As soon as Nintendo announced a world tour of the Legend of Zelda symphony, I couldn’t contain my excitement. Two of my favorite things – the Legend of Zelda and orchestral music – in one event? Awesome. So when they finally announced concerts in my area, I immediately got tickets. And earlier this month, I got to use them. Finally.
The Pittsburgh Symphony Orchestra with the Philadelphia Choir performed The Legend of Zelda: Symphony of the Goddesses flawlessly. I figured that they would be playing most, of not all of the tracks included in the CD that shipped with Skyward Sword, and I was mostly right. I also chose ahead of time not to spoil the set list for myself, either.
The performance began with the Overture, which you may remember from Nintendo’s E3 press conference last year. It’s essentially a medley of songs from nearly every Zelda title, and worked well for the opener. From there, they went into a few shorter songs before beginning the four-part symphony; these included a Dungeons medley (which focused mainly on the dungeon theme from Zelda II: The Adventure of Link, which is still probably the most iconic dungeon music out there), Kakariko Village’s theme, and a medley of Ocarina songs.
The Symphony itself was a four-part movement which included a prelude of the music from the creation of Hyrule as an homage to the three Golden Goddesses before delving into the heavy stuff. The first movement focused exclusively on the Ocarina of Time, and included samples from the title screen (people went absolutely nuts in the stands when they started that), Hyrule Field, the Lost Woods, and the final battle with Ganondorf. Following this, they went into the Wind Waker – for this, the conductor used a replica Wind Waker baton, which I – and everyone else in the audience, I’m sure – felt was a nice touch. Here, we were taken out on the ocean with Link and the King of Red Dragons and back down to the depths of the sea to a ruined Hyrule, to defeat Ganondorf once again.
It should be noted that through each piece, large screens showed gameplay and cinematic footage from the games the music was from – and it was all synchronized to the music pretty fantastically. Whoever was running the video screens deserves a pat on the back, seriously.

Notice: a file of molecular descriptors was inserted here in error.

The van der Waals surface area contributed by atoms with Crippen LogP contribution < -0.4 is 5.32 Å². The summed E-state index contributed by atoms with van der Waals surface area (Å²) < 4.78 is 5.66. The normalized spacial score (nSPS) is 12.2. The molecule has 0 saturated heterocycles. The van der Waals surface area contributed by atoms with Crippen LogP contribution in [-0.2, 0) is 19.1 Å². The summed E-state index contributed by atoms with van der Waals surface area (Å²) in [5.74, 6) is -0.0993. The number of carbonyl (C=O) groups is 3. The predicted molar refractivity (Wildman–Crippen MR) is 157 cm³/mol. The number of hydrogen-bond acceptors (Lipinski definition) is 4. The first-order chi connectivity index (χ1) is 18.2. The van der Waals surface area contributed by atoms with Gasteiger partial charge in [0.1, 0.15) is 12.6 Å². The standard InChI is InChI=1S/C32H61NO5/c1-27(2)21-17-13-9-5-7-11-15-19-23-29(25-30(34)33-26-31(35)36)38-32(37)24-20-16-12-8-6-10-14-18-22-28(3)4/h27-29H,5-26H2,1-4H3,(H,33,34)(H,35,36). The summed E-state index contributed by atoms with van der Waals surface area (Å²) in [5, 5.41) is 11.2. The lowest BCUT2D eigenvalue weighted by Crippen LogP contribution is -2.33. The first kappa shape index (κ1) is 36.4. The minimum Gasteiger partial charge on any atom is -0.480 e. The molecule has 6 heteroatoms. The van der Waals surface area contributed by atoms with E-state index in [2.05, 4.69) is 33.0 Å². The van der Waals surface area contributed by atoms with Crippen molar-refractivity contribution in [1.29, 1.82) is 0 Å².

After a quick intermission we got back into the music, starting with the Great Fairy Fountain’s theme. The creative director came out and said he felt “refreshed,” which was fitting, I suppose. He then introduced the third movement of the symphony, which was Twilight Princess. We saw Link’s transformation into his wolf form and his bond with Midna grow. Following this, we had the fourth and final movement of the symphony – A Link to the Past. From Link’s first steps out of bed and into the castle sewers to find Zelda, to the battle with the wizard Agahnim and subsequent transport to the Dark World to the final scene with the Triforce itself, everything was portrayed beautifully and this was by far my favorite movement of the symphony itself.
Seriously, give it a listen.
Despite the fact that the symphony was over, we weren’t quite done yet. A three-song encore was performed by the orchestra. The first of these songs was the Ballad of the Wind Fish from Link’s Awakening. I’ll be honest, this was my favorite song of the night. Link’s Awakening was the first Zelda title I was ever exposed to, the first I bugged my parents to take me to Funcoland to buy and the first of Link’s adventures I got into. Hearing that song orchestrated took me back to when I was about eight or nine years old and I was one of just a few kids at a barbeque my parents had taken me to. One of the other kids there – I don’t remember his name – had a Game Boy Color like me and had the DX version of Link’s Awakening. He was at the Moblin’s Castle mini-dungeon and let me beat it for him. From that point on, I was hooked. The overwhelming nostalgia from hearing Ballad of the Wind Fish was just an incredible feeling – and now I’m playing through Link’s Awakening again.
The second song of the encore set was Gerudo Valley, a track that came on the CD that shipped with Skyward Sword. Hearing it live, however, was just amazing, and seeing the footage from Ocarina of Time to go with it was awesome as well. This was by far the biggest crowd-pleaser of the night, judging by the response it received when the main melody started.
Finally, we heard music from a game that otherwise wasn’t mentioned at all that night – Majora’s Mask. The creative director came out and explained that they took fan feedback into consideration when they were planning on expanding the tour, and the thing that fans asked for more than anything was a selection of music from Majora’s Mask – and so they delivered. The suite consisted of the beginning of the game, when Link is first transformed into a Deku Scrub, the theme from Clock Town, and the final battle with Majora. Despite the fact that Majora’s Mask is one of my least-favorite Zelda titles, I still got a kick out of hearing the music. I can also appreciate the fact that the people in charge of this endeavor are taking the fans’ opinions into consideration as they add to the set list.
Overall, this was an exhilarating concert experience. As a lifelong Zelda fan, I would definitely go see it again. However, the casual fans (of which there were several sitting right around us who were taking notes on which Zelda titles they now wanted to play) clearly enjoyed the experience as well. The tour continues through the fall and you can see all the tour dates at their website.